Stephanie watched the documentary The True Cost on Netflix, and it changed her relationship with fashion for good.
Fashion had always been an integral part of who I was and how I wanted to paint myself toward others in this sort of “second skin”. I wanted to invoke sentiment in others through fashion design, as I had been invoked by designers before me. I looked at fashion through rose-colored glasses, and only saw what I wanted to see: La Vie en Rose.
But then I was introduced to the documentary, The True Cost. It finally forced me to take off those rose-colored glasses and see what was actually happening around me.
The True Cost, a film by Andrew Morgan, is a documentary that follows the very secretive global issues that surround the fashion industry. It sheds light on not only the statistical facts, like the fact that the average person discards 170 kg of textile waste each year. It also shows how our consumption behaviors and actions as humans affect those around us that we will never meet.
Beyond style and price: the full scope of fashion
I was very moved by this film, and honestly shocked to say the least.
When I used to think of fashion, I would think of concept design, initial sketching, prototypes, outsourcing, and selling.
But fashion starts with the very cultivation of cotton that produces our clothes. The True Cost went as far as to seek out if spraying fields of cotton with pesticides and genetically modified chemicals (or GMOs) affected the common health of the common person. I was appalled to find out that the GMOs sprayed in cotton fields were active carcinogens. Farmers, workers, and their families showed signs of disease and cancers simply for having lived in close proximity to these now toxic fields. Fashion became a literal poison.
We also need to consider the human experience that is added to our supply chain. Following the collapse of Rana Plaza, the largest garment factory collapse recorded in human history, Andrew Morgan spoke with a young Bangladeshi woman about her striking experience with the factory systems.
Shima Akhter, alongside 8 million other Bangladesh factory workers, makes less than $3 a day. Her work environment is dangerous. She organized a union for her and the other women in her factory and demanded for higher, more fair wages from the factory owners. Not only did management refuse, but instead, she and many others were brutally harassed and beaten for having made such “outrageous demands”. Speaking out against injustice should not be an inherent fear.
And I asked myself, is the exploitation and abuse of others worth the $10 shirt on my back?
A humbling step back
I had an overwhelmingly full closet of clothes, shoes, and bags and still could not manage to put together a coherent outfit. The True Cost allowed me to take a step back from the way I was approaching fashion and shopping.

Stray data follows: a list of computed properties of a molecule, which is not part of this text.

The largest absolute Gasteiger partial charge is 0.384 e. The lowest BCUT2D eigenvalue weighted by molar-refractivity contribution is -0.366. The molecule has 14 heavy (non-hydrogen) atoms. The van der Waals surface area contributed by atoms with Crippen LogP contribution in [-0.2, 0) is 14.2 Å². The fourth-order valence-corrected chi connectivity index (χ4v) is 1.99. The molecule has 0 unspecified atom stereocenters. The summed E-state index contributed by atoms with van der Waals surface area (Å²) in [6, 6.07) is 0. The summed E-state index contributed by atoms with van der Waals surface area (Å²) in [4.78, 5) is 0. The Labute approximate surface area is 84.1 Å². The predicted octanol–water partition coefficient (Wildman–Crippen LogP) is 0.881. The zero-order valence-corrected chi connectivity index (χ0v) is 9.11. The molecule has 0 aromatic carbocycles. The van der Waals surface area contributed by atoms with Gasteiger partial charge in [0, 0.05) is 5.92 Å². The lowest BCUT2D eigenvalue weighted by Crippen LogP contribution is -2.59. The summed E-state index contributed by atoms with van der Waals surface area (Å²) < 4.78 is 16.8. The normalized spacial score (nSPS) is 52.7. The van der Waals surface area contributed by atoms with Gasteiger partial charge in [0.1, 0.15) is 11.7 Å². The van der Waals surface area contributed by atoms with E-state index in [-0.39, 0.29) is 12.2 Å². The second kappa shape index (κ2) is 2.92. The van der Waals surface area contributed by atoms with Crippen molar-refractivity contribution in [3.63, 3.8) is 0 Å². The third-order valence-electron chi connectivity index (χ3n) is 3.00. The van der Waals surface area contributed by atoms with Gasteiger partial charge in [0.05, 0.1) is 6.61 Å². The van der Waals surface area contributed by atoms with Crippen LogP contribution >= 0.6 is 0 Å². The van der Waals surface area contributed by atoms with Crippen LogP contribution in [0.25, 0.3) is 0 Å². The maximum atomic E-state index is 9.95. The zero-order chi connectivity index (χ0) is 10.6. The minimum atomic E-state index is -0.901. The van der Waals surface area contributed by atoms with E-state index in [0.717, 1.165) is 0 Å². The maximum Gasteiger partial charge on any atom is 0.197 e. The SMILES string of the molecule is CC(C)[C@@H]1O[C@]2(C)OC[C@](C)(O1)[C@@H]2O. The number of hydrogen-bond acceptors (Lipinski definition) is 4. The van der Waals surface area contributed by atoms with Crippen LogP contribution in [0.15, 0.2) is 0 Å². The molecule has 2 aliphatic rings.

After having witnessed some catastrophic illustrations of the very obviously flawed fashion system, I knew that I had to continue doing my own research.
I knew that although I still loved fashion, I felt like it had betrayed me in some way. I wanted to rectify what was left of our very tremulous relationship.
…But don’t let this article bum you out just yet! Alongside my research, I found that there are plenty of rather brilliant, impassioned people and companies dedicated to help change the course of fashion history. The reality is, fast fashion is a fairly new concept. Once upon a time, we had it right!
Forging a new relationship with fashion
Through a slower approach to shopping as well as a more creative method to reinventing the clothes I already had in my closet, I began to feel that similar spark in me that fashion had given me long before. It was no longer winter, and green fashion was in full bloom.
I’ve discovered some local shopping gems, fantastic thrift/vintage stores, and have fallen in love with new fashion brands that emphasize transparency, sustainability and season-less fashion–including People Tree (featured here on Go Frank).
Founder of People Tree, Safiya Minney, works to empower women artisans, like Shima Akther mentioned earlier. This way People Tree ensures that this sort of behavior does not become the norm in producing countries. Through transparency and fair labor, People Tree seeks to be the antithesis to the global fashion giants.
It’s not always easy, believe me.
I have to challenge myself everyday, and force myself to ask the difficult questions—who made my clothes? Are they being treated well, paid justly for their work? Where do my clothes go when I donate them? Will they actually be sold in local thrift stores or will they be dumped onto the ports of developing countries?
Because at this point, “making pretty clothes” no longer cuts it for me. And although La Vie en Rose may not be real, La Vie en Vert can very well be.